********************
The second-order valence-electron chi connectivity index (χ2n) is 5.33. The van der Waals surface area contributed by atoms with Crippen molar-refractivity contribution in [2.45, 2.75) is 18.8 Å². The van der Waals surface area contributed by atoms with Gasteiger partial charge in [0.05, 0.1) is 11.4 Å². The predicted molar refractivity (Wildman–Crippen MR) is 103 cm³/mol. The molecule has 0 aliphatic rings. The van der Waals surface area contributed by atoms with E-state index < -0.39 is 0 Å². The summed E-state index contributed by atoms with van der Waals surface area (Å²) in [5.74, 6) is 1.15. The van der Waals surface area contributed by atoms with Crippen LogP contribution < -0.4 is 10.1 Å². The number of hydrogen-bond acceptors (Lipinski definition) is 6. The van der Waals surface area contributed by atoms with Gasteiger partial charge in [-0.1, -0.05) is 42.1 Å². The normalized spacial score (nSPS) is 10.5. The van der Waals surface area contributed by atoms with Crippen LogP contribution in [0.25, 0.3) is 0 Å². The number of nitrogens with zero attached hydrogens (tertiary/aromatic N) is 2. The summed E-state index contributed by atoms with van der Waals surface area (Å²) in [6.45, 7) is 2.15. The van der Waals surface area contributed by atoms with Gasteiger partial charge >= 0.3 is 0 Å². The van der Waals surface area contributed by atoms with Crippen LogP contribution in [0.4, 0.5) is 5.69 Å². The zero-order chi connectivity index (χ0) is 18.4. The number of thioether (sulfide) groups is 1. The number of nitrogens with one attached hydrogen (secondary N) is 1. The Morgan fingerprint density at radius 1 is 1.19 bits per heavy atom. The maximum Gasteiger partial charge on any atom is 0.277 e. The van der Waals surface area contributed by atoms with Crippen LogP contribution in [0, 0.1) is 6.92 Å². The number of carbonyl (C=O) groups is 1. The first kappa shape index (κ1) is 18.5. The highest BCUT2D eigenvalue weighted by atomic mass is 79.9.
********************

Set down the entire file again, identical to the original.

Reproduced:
The second-order valence-electron chi connectivity index (χ2n) is 5.33. The van der Waals surface area contributed by atoms with Crippen molar-refractivity contribution in [2.45, 2.75) is 18.8 Å². The van der Waals surface area contributed by atoms with Gasteiger partial charge in [0.05, 0.1) is 11.4 Å². The predicted molar refractivity (Wildman–Crippen MR) is 103 cm³/mol. The molecule has 0 aliphatic rings. The van der Waals surface area contributed by atoms with E-state index < -0.39 is 0 Å². The summed E-state index contributed by atoms with van der Waals surface area (Å²) in [5.74, 6) is 1.15. The van der Waals surface area contributed by atoms with Crippen LogP contribution < -0.4 is 10.1 Å². The number of hydrogen-bond acceptors (Lipinski definition) is 6. The van der Waals surface area contributed by atoms with Gasteiger partial charge in [-0.1, -0.05) is 42.1 Å². The normalized spacial score (nSPS) is 10.5. The van der Waals surface area contributed by atoms with Crippen LogP contribution in [0.25, 0.3) is 0 Å². The number of nitrogens with zero attached hydrogens (tertiary/aromatic N) is 2. The summed E-state index contributed by atoms with van der Waals surface area (Å²) in [6.45, 7) is 2.15. The van der Waals surface area contributed by atoms with Gasteiger partial charge >= 0.3 is 0 Å². The van der Waals surface area contributed by atoms with Crippen LogP contribution in [0.4, 0.5) is 5.69 Å². The zero-order chi connectivity index (χ0) is 18.4. The number of thioether (sulfide) groups is 1. The number of nitrogens with one attached hydrogen (secondary N) is 1. The Morgan fingerprint density at radius 1 is 1.19 bits per heavy atom. The maximum Gasteiger partial charge on any atom is 0.277 e. The van der Waals surface area contributed by atoms with Crippen LogP contribution in [0, 0.1) is 6.92 Å². The number of carbonyl (C=O) groups is 1. The first kappa shape index (κ1) is 18.5. The highest BCUT2D eigenvalue weighted by atomic mass is 79.9.